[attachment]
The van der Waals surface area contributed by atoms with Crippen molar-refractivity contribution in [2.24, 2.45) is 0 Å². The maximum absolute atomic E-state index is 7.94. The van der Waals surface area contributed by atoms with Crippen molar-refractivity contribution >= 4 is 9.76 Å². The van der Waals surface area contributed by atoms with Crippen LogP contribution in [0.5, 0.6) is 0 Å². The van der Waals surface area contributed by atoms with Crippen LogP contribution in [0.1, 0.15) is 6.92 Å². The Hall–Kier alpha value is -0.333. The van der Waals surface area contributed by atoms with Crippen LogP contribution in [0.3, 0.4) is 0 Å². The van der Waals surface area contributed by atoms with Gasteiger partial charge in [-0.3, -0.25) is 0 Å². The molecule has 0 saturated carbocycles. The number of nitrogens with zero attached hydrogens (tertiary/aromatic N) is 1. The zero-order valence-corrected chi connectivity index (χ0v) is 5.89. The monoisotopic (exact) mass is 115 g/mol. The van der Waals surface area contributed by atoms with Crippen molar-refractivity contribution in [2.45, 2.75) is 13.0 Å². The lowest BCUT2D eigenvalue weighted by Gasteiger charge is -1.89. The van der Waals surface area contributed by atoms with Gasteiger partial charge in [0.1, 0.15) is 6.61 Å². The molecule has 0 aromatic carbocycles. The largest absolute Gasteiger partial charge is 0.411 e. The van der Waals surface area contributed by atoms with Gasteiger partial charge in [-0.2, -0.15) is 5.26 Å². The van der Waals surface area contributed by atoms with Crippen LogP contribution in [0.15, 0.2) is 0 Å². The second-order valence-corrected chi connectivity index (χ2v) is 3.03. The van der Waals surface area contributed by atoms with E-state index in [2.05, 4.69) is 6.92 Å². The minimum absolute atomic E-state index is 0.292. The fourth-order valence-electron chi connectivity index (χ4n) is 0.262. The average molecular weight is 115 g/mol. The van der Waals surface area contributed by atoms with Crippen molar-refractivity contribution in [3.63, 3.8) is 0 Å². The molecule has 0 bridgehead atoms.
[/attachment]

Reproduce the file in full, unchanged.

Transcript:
The van der Waals surface area contributed by atoms with Crippen molar-refractivity contribution in [2.24, 2.45) is 0 Å². The maximum absolute atomic E-state index is 7.94. The van der Waals surface area contributed by atoms with Crippen molar-refractivity contribution >= 4 is 9.76 Å². The van der Waals surface area contributed by atoms with Crippen LogP contribution in [0.5, 0.6) is 0 Å². The van der Waals surface area contributed by atoms with Crippen LogP contribution in [0.1, 0.15) is 6.92 Å². The Hall–Kier alpha value is -0.333. The van der Waals surface area contributed by atoms with Crippen LogP contribution in [0.3, 0.4) is 0 Å². The van der Waals surface area contributed by atoms with Gasteiger partial charge in [-0.3, -0.25) is 0 Å². The molecule has 0 saturated carbocycles. The number of nitrogens with zero attached hydrogens (tertiary/aromatic N) is 1. The zero-order valence-corrected chi connectivity index (χ0v) is 5.89. The monoisotopic (exact) mass is 115 g/mol. The van der Waals surface area contributed by atoms with Crippen molar-refractivity contribution in [2.45, 2.75) is 13.0 Å². The lowest BCUT2D eigenvalue weighted by Gasteiger charge is -1.89. The van der Waals surface area contributed by atoms with Gasteiger partial charge in [0.1, 0.15) is 6.61 Å². The molecule has 0 aromatic carbocycles. The largest absolute Gasteiger partial charge is 0.411 e. The van der Waals surface area contributed by atoms with Gasteiger partial charge in [-0.2, -0.15) is 5.26 Å². The van der Waals surface area contributed by atoms with Crippen LogP contribution in [0.15, 0.2) is 0 Å². The second-order valence-corrected chi connectivity index (χ2v) is 3.03. The van der Waals surface area contributed by atoms with E-state index in [2.05, 4.69) is 6.92 Å². The minimum absolute atomic E-state index is 0.292. The fourth-order valence-electron chi connectivity index (χ4n) is 0.262. The average molecular weight is 115 g/mol. The van der Waals surface area contributed by atoms with Crippen molar-refractivity contribution in [3.63, 3.8) is 0 Å². The molecule has 0 bridgehead atoms.